Uncle tom's cabin - online children's book

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428             UNCLE TOM'S CABIN; OR
" Well, my dear," he said, chucking her under the chin, " keep up your spirits."
The involuntary look of horror, fright, and aversion with which the girl regarded him, did not escape his eye. He frowned fiercely.
" None o' your shines, gal! you 's got to keep a pleasant face, when I speak to ye, — d' ye hear ? And you, you old yellow poco moonshine! " he said, giving a shove to the mulatto woman to whom Emmeline was chained, " don't you carry that sort of face! You 's got to look chipper, I tell ye !"
" I say, all on ye," he said, retreating a pace or two back, " look at me, — look at me, — look me right in the eye, — straight, now! " said he, stamping his foot at every pause.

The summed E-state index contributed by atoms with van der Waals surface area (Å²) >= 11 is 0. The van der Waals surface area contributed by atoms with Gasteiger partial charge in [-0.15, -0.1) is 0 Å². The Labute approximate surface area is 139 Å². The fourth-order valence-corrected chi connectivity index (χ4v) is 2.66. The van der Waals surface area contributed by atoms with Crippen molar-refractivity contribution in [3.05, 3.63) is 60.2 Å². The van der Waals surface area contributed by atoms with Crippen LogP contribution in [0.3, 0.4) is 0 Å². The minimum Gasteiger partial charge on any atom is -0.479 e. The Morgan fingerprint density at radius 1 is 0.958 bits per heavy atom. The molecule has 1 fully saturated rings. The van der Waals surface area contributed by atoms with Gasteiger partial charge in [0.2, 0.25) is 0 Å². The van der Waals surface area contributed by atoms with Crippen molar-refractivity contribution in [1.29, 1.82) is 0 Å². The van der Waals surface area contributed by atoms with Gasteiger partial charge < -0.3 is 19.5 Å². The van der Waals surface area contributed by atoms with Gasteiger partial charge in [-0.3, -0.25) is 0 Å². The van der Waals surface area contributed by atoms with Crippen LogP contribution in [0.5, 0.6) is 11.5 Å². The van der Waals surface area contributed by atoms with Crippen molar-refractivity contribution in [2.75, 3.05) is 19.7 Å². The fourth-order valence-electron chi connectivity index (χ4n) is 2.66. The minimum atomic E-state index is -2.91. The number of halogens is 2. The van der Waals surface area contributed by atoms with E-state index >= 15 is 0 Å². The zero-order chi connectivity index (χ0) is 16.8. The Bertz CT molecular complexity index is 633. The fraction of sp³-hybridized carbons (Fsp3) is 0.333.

As by a fascination, every eye was now directed to the glaring greenish-gray eye of Simon.
"Now," said he, doubling his great, heavy fist into something resembling a blacksmith's hammer, " d' ye see this fist ? Heft it! " he said, bringing it down on Tom's hand. " Look at these yer bones! Well, I tell ye this yer fist has got as hard as iron knocking down niggers, I never see the nigger, yet, I could n't bring down with one crack," said he, bringing his fist down so near to the face of Tom that he winked and drew back. " I don't keep none o' yer cussed overseers; I does my own over­seeing ; and I tell you things is seen to. You 's. every one on ye got to toe the mark, I tell ye ; quick, — straight, — the moment I speak. That's the way to keep in with me. Ye won't find no soft spot in me, nowhere. So, now, mind yerselves ; for I don't show no mercy !'
The women involuntarily drew in their breath, and the whole gang sat with downcast, dejected faces. Mean­while, Simon turned on his heel, and marched up to the bar of the boat for a dram.
" That's the way I begin with my niggers," he said, to a gentlemanly man, who had stood by him during his